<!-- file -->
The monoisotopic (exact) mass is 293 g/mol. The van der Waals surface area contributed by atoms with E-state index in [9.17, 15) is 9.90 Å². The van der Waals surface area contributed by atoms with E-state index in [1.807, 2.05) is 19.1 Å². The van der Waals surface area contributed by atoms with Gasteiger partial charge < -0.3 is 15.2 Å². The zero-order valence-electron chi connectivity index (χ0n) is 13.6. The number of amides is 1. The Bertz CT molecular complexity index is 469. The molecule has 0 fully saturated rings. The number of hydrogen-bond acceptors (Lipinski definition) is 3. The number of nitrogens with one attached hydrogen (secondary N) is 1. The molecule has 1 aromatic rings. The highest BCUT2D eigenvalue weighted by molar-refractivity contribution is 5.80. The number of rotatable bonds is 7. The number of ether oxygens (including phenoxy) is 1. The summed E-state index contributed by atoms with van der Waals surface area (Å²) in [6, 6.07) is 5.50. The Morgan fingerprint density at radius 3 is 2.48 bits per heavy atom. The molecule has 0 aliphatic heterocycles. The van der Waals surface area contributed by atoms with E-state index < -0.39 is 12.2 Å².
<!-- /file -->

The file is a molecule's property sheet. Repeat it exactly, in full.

The monoisotopic (exact) mass is 293 g/mol. The van der Waals surface area contributed by atoms with E-state index in [9.17, 15) is 9.90 Å². The van der Waals surface area contributed by atoms with E-state index in [1.807, 2.05) is 19.1 Å². The van der Waals surface area contributed by atoms with Gasteiger partial charge < -0.3 is 15.2 Å². The zero-order valence-electron chi connectivity index (χ0n) is 13.6. The number of amides is 1. The Bertz CT molecular complexity index is 469. The molecule has 0 fully saturated rings. The number of hydrogen-bond acceptors (Lipinski definition) is 3. The number of nitrogens with one attached hydrogen (secondary N) is 1. The molecule has 1 aromatic rings. The highest BCUT2D eigenvalue weighted by molar-refractivity contribution is 5.80. The number of rotatable bonds is 7. The number of ether oxygens (including phenoxy) is 1. The summed E-state index contributed by atoms with van der Waals surface area (Å²) in [6, 6.07) is 5.50. The Morgan fingerprint density at radius 3 is 2.48 bits per heavy atom. The molecule has 0 aliphatic heterocycles. The van der Waals surface area contributed by atoms with E-state index < -0.39 is 12.2 Å².